Merkel voices ‘confidence’ in Erdoğan’s upcoming visit to Germany
German Chancellor Angela Merkel and Turkish Communications Minister Lütfi Elvan pose during the opening ceremony of the International Space and Aviation Fair at the Schönefeld airport near Berlin, Germany, May 20. AA PhotoGerman Chancellor Angela Merkel has stressed “a sense of responsibility and sensitivity” ahead of Turkish Prime Minister Recep Tayyip Erdoğan’s upcoming visit to Germany.
“I am confident that he will be doing this on Saturday with a sense of responsibility and sensitivity,” Merkel said in an interview published by German daily Passau Neue Presse on May 22, referring to the rally that will be held by Erdoğan in the German city of Cologne on May 24.
Erdoğan has talked to Merkel on the phone on May 22 before his visit to Germany, according to a written statement released by the Turkish Prime Ministry.
Two leaders discussed the recent tragic accident in a coal mine in Soma in which 301 miners were killed as Merkel expressed her condolences to the Turkish prime minister. The recent developments in Ukraine were also discussed.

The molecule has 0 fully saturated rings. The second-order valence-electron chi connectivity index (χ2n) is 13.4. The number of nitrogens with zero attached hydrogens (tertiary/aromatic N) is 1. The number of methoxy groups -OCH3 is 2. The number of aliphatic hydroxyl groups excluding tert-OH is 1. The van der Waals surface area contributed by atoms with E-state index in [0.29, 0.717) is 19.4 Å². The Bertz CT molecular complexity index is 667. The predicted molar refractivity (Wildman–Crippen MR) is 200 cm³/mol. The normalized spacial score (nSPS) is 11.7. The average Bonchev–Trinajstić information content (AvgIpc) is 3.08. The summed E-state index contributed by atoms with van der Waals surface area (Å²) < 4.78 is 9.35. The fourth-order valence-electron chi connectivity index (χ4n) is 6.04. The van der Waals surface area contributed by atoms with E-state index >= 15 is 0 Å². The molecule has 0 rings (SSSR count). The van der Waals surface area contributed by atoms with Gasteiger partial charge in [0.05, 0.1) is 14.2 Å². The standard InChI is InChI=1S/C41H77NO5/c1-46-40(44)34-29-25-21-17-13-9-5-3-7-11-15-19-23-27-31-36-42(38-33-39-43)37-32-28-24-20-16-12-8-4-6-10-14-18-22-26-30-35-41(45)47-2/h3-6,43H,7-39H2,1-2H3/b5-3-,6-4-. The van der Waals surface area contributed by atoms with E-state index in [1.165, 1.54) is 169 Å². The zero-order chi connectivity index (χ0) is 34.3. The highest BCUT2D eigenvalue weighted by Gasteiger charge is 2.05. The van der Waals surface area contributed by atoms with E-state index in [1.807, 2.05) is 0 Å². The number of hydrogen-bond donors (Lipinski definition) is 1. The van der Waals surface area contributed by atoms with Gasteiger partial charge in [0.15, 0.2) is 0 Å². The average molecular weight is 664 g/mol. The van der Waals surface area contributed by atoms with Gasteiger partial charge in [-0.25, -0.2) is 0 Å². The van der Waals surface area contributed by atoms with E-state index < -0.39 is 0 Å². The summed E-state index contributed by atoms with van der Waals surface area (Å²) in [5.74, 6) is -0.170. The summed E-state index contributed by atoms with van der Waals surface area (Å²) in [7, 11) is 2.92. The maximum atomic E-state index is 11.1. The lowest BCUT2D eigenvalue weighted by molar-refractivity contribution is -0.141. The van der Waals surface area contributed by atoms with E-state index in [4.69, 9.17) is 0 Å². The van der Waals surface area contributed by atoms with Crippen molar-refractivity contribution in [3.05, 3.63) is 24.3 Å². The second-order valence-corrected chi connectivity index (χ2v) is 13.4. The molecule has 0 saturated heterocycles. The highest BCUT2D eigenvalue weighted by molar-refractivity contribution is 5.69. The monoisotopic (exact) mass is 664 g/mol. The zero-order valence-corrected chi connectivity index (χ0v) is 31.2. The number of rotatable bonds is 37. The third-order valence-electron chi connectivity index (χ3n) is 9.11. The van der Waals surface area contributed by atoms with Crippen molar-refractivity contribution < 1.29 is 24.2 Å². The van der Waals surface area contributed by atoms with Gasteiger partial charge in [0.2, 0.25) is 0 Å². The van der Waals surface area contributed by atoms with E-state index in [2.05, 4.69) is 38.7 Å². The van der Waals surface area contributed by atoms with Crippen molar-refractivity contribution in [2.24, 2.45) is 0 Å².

The German police are reportedly on alert over reports that tens of thousands of Turkish Germans will participate in protests at the event. For the first time ever, 2.6 million Turkish voters living abroad – including 1.5 million in Germany alone - will be eligible to cast their votes in the August presidential vote, in which Erdoğan is widely expected to stand.
Erdoğan’s visit comes at a sensitive time, having faced condemnation and calls to cancel his visit from across the political spectrum in Germany following his response to last week’s coalmine blast in which 301 died. The German magazine Der Spiegel has also been condemned by Turkey’s pro-government media over its reports on the Soma mining disaster.
However, there was tension between the two countries even before the Soma disaster, with Erdoğan criticizing German President Joachim Gauch after his critical speech during a visit to Ankara in late April.
Erdoğan’s last visit to Cologne, in 2008, also caused controversy in Germany, after he said that assimilation, which he defined as a person being “forced” to abandon their culture, was a “crime against humanity.”
Around 3 million Turks or people of Turkish origin live in Germany.